In this section
Mental health is the emotional, social and behavioural wellbeing of any infant, child, young person or adult. All people, no matter what their age, can have mental health problems. Good mental health is important for healthy development, and research
tells us that recognising and addressing problems early can help improve outcomes.
Having good mental health involves:
Adolescence can be a challenging time for parents and young people, and changes in behaviour and mood are common. Knowing what’s normal and recognising the signs of social, emotional or behavioural problems in older children and teenagers can be difficult for parents.
The following symptoms may be a sign of mental health concerns in a teenager, especially if you notice these issues being present most of the time and affecting your child’s ability to cope with day-to-day life at home or school:
The exact cause for most mental heath problems is not known. Many factors combine to affect a person’s social and emotional wellbeing, including factors from their environment and factors they inherit from their family. Drug and alcohol use is a risk factor for mental health problems in teenagers. It’s
important to remember that difficulties with mental health in children and teenagers are no-one’s fault, and no-one is to blame.
Adolescents, particularly between the ages of 15 and 18, are at increased risk of having a mental health condition. Early adolescence is a time when young people want independence from their parents, but skills such as problem solving, decision making, and impulse control are still being learnt as
the brain develops. Often, adolescence is a time of increased stress from school, family, and social pressures. Everyday challenges (eg. family breakdowns, making mistakes, bullying or a falling out with friends) may be harder to overcome during this time in a young person’s development.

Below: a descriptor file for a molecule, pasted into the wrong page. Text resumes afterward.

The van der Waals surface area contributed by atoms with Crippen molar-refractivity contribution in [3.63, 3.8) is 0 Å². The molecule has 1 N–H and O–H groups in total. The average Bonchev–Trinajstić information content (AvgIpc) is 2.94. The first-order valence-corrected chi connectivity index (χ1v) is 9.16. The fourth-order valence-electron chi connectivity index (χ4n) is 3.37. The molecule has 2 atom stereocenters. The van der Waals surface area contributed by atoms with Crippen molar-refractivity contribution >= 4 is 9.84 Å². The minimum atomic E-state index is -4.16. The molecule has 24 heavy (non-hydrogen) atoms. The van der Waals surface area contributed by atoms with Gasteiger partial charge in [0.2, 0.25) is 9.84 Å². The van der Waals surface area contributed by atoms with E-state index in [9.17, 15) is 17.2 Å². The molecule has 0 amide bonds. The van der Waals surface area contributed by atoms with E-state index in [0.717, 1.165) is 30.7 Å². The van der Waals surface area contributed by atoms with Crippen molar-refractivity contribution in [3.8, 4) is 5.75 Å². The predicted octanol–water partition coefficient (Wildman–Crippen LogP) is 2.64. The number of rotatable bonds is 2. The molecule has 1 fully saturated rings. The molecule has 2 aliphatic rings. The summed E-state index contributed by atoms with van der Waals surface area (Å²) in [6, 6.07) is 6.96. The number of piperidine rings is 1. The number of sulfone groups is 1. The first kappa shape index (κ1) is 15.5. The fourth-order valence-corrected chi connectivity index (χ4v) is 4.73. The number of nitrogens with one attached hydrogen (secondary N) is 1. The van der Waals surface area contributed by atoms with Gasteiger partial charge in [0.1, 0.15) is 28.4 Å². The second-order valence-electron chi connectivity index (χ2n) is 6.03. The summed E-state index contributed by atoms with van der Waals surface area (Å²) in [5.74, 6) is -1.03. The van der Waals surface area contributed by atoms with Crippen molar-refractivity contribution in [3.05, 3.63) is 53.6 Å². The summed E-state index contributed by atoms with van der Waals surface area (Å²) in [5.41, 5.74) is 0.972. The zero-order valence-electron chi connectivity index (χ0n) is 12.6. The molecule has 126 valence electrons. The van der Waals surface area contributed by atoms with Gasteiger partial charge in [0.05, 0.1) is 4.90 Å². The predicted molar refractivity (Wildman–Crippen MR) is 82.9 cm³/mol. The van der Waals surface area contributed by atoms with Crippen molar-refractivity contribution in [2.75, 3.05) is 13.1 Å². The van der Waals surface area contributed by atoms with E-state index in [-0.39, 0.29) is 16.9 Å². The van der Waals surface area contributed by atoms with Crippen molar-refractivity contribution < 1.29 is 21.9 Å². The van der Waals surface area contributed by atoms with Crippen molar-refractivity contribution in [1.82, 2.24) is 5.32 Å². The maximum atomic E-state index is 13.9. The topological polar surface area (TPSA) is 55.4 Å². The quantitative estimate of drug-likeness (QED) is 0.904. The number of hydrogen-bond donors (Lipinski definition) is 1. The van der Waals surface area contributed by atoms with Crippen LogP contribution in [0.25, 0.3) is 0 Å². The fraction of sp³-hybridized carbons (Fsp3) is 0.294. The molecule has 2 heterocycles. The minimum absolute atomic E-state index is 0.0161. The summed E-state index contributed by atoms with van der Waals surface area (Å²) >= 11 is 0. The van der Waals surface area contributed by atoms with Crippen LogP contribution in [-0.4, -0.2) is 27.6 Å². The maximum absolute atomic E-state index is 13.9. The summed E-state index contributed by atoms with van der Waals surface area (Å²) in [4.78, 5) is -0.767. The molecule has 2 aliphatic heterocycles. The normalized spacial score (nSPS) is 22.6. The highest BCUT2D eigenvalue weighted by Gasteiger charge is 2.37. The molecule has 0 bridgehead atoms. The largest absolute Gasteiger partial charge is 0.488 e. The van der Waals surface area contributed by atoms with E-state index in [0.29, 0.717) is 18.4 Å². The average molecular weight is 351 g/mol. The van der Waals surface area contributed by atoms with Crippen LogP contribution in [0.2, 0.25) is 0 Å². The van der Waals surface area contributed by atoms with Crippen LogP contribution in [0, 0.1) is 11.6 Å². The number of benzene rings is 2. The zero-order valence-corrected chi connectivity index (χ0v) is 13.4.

Building resilience in adolescents can help them to cope and recover more easily from difficult situations. Having strong, positive relationships and spending time with your child is key to building resilience.
It is also important to encourage healthy habits. Parents can promote good mental health in their teenagers by:
Often parents don’t feel confident in seeking help for problems with their child’s social, emotional and behavioural wellbeing. It’s important for you and your child to have support. You should speak to a professional and encourage your child to join you in seeking help if they continue to have difficulties after you have tried general strategies to help, if things do not get better or start to get worse, or the difficulties are beginning to interfere in your child’s everyday activities. A school teacher, school counsellor or GP are good starting points to help you access the right help for your child.
If your child talks
about suicide or self-harm, seek help from a medical professional. If you or your
child is in an emergency, or at immediate risk of harm, contact emergency
services on 000.
There are many community services available if you have concerns about your child’s mental health or you’d like more information:
This information is intended to support, not replace, discussion with your doctor or healthcare professionals. The authors of these consumer health information handouts have made a considerable effort to ensure the information is accurate, up to date and easy to understand. The Royal Children's Hospital Melbourne accepts no responsibility for any inaccuracies, information perceived as misleading, or the success of any treatment regimen detailed in these handouts. Information contained in the handouts is updated regularly and therefore you should always check you are referring to the most recent version of the handout. The onus is on you, the user, to ensure that you have downloaded the most up-to-date version of a consumer health information handout.